Contributed By Paul Mazzucco, TierPoint Chief Security Officer
Cyber-criminals are after your corporate data and they’re going to great lengths to get it. With the help of sophisticated bot-nets, the Internet of Things and multi-layered attack strategies, the threat to sensitive customer data and intellectual property has grown stronger. Developing an effective security strategy starts with an understanding how these attacks work and the motives behind them.
In the past, cyber-attacks were often the work of casual hackers or petty criminals looking for an easy opportunity. Today’s hackers are a much more sophisticated bunch with more serious, and potentially devastating, goals.
There are three basic types of hackers today. These are:
- “Hacktivist” groups who want to punish a corporation or country, usually for political reasons. Anonymous is perhaps the most famous example.
- Hostile governments and terrorist groups. The break-in of the Democratic National Committee email server was alleged to have been done by Russian government hackers, while North Korea was the presumed perpetrator of the 2014 attack on Sony Pictures. China is a perennially hacker of both government and business systems.
- Criminal organizations. The third type of hacker, criminal syndicates, commit by far the most attacks on IT networks: 72.4% of all cyber-attacks in August 2016 were by crime groups, according to Hackmageddon.com. They do it for the same reason all criminals commit break-ins – money.
When it comes to stolen data, crime pays–sometimes a lot. One set of stolen login credentials to a $2,000 bank account will net a thief $190 on the Dark Web, while login credentials to online payment services like PayPal can bring in $20 to $300 depending on the balance. Credentials to an online auction account can go for as much as $1,200. Imagine those numbers multiplied by the thousands.
But the real money-maker in cyber-crime is patient health and insurance data, because that data includes pretty much everything that criminals need to commit identity theft. With insurance information, a criminal can buy prescription drugs and resell them for significantly more, as well as apply for new credit cards, or just resell the data online to other criminals. Patient data can net from $500 to $1,800 depending on the age of the person and his insurance coverage. For the victim, it’s far worse than the theft of a credit card or banking password, because he can’t stop the fraud with just one or two calls. It can take years to repair a case of identity theft.
Bots do much of the work for cyber criminals. More than 50% of web traffic is from bots and about 30% of this is malicious, according to Imperva. A network of bots can be programmed to do repetitive tasks such as testing out passwords or querying databases. Bot-nets can continuously probe networks for weak spots, spam computer users with malware, or launch repeated DDoS attacks.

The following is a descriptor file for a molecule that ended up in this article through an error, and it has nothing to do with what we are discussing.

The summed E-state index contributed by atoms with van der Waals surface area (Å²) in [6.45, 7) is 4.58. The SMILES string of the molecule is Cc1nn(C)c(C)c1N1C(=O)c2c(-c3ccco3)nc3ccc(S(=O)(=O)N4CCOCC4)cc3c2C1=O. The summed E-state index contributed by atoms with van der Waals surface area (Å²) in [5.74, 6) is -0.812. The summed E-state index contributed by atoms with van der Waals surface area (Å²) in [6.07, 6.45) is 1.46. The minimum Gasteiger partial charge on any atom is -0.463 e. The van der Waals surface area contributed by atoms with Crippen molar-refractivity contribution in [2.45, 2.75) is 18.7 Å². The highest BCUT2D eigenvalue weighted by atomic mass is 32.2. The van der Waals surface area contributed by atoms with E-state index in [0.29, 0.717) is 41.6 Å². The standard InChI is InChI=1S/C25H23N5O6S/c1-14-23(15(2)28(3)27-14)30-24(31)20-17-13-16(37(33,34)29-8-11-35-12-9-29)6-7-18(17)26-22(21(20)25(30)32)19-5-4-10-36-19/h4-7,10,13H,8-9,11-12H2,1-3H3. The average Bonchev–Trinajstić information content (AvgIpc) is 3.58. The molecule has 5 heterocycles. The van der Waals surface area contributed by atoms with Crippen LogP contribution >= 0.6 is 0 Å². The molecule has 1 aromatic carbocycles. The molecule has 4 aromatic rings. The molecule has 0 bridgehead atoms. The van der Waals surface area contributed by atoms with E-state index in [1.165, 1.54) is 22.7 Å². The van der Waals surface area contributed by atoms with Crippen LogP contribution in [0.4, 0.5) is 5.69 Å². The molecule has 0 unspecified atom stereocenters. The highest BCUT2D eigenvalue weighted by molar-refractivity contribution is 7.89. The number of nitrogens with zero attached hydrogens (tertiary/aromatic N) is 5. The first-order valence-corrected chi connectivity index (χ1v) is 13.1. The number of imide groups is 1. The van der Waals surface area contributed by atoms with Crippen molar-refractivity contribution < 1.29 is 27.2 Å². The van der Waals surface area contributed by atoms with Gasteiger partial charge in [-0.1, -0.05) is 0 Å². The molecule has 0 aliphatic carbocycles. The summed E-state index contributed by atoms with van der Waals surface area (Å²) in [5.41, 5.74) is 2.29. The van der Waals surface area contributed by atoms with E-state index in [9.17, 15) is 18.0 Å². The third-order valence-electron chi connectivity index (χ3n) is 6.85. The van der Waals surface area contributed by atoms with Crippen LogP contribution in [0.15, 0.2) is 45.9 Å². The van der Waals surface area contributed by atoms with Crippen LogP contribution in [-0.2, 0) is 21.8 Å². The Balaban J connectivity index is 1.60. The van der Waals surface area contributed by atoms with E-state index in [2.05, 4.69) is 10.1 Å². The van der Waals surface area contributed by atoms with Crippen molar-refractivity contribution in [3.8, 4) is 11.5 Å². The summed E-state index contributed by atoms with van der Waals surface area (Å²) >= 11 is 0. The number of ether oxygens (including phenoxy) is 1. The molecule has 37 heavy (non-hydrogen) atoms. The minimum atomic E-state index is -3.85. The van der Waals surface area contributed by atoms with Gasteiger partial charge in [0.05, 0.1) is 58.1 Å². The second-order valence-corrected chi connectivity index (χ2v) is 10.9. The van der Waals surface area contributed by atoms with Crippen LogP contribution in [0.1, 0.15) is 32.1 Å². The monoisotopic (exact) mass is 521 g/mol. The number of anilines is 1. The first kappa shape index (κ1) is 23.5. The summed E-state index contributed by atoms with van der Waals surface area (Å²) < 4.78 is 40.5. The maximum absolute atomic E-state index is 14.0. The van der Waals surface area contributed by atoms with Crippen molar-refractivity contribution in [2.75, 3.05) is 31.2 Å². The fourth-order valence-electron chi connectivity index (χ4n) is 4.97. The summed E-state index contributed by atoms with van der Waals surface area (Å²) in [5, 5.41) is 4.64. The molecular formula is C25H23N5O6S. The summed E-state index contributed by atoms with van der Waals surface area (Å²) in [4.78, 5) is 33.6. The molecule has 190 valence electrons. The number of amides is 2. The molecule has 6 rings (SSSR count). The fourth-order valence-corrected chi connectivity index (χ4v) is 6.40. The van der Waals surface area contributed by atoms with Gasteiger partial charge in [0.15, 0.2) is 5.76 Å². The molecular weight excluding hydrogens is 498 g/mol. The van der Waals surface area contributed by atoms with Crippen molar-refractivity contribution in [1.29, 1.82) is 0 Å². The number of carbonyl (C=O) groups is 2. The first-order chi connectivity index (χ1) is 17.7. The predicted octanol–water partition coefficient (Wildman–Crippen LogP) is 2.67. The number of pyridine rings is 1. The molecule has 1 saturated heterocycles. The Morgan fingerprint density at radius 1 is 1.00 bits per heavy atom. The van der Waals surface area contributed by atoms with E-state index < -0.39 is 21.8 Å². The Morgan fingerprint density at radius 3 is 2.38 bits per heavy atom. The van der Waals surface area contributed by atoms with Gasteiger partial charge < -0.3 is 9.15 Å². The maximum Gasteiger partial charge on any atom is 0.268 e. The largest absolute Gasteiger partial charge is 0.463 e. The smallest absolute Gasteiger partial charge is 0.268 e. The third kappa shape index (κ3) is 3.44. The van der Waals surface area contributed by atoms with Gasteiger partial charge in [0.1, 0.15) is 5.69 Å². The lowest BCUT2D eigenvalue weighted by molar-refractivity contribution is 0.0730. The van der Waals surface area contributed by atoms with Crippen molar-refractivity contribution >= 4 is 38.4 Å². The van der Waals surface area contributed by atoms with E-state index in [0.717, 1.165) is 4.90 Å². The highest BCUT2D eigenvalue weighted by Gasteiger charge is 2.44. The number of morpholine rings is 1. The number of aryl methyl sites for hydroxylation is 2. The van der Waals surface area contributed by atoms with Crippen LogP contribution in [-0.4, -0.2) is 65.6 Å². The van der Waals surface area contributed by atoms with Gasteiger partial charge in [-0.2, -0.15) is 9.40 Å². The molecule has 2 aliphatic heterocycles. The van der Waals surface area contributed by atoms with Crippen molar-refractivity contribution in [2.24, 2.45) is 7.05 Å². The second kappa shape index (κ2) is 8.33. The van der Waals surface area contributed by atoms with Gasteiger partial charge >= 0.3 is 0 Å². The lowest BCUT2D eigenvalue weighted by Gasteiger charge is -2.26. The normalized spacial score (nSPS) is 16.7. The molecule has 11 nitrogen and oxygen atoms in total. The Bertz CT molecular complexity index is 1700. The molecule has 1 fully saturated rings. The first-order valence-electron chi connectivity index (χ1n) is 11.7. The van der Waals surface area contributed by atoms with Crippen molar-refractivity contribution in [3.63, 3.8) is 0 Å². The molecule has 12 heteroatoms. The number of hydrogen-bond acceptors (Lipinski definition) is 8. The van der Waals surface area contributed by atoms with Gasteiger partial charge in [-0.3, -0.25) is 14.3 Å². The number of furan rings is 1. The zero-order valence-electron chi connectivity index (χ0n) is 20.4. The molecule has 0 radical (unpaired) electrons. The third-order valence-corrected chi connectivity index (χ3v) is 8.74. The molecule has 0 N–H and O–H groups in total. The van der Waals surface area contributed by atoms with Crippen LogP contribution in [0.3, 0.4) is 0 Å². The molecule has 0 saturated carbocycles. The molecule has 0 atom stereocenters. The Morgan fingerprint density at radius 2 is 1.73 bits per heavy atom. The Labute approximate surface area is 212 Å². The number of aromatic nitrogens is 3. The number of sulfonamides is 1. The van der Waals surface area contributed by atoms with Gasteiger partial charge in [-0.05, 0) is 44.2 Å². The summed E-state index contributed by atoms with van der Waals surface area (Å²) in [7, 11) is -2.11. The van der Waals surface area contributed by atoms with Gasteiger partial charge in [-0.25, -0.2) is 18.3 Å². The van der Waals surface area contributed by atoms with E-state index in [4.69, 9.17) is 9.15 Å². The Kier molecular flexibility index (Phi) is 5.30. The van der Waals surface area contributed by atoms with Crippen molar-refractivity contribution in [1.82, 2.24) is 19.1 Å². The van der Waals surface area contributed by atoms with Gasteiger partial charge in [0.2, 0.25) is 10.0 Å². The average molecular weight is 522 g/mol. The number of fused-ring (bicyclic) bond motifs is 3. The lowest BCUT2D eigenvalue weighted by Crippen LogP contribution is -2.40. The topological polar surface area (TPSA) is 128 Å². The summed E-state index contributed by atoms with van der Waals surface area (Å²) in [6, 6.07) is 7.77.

The growth of the Internet of Things has, unfortunately, provided criminals with a whole new army of potential bot devices, from web cameras and routers to smart building controls, most of which have weak security. IoT bot-nets make it possible to conduct much larger DoS attacks. French hosting provider OVH suffered the largest attack yet in September, which reached 1 Tbps from several simultaneous attacks, and a single attack that reached nearly 800 Gbps. Unsecured IoT devices provide hackers with the firepower to bring down large, well-guarded networks.
Perhaps the scariest development, however, is this: DDoS attacks are increasingly deployed as smoke screens to provide cover for the real crime, typically a massive theft of data. While the IT staff is scrambling to identify and stem the DDoS attack, these professional criminals are quietly hacking in, under the radar. Some recent examples:
- Hackers bombarded Carphone Warehouse with online traffic while they stole the personal and banking details of 2.4 million people.
- Cloud provider Linode recently suffered more than 30 DDoS attacks that appeared to be a ruse to distract attention from a breach of user accounts
- As far back as 2011, hackers used massive denial of service attacks to distract Sony’s IT teamwhile they stole account information from millions of customers
- The FFIEC has warned banks about the use of DDoS as a diversionary tactic “by criminals attempting to commit fraud using stolen customer or bank employee credentials to initiate fraudulent wire or automated clearinghouse transfers.”
Currently, about one third of all DDoS attacks are multi-vector attacks that include more subtle invasions that never cross the IT security radar until it’s too late.
So how does an organization protect itself and its clients from this kind of break-in?
The sophisticated nature of these multi-layered attacks make them more difficult to defend against. IT must take an equally sophisticated approach to spotting and stopping it.
One such promising technology is the “bot classification engine,” such as Imperva’s Incapsula, which evaluates elements such as a bot’s header information, its interaction with servers and clients, the frequency of requests, and whether those requests make sense from the standpoint of human behavior. For instance, if it enters data extremely rapidly, or it logs in from one country, then logs in shortly after from a different country, it’s likely a bot.
Of course, we can’t simply block all bots. Good bots are an essential part of the Internet. And that’s one of the reasons that IT security is a complex responsibility. With cyber-attacks growing more numerous, and much more harmful, than even a few years ago, CIOs must be vigilant for new types of threats and educated on the best methods of protection.
Last week, I presented more detailed information on this topic with Deepak Patel, Director of Security Strategy at Imperva. Click below to watch the archived presentation.
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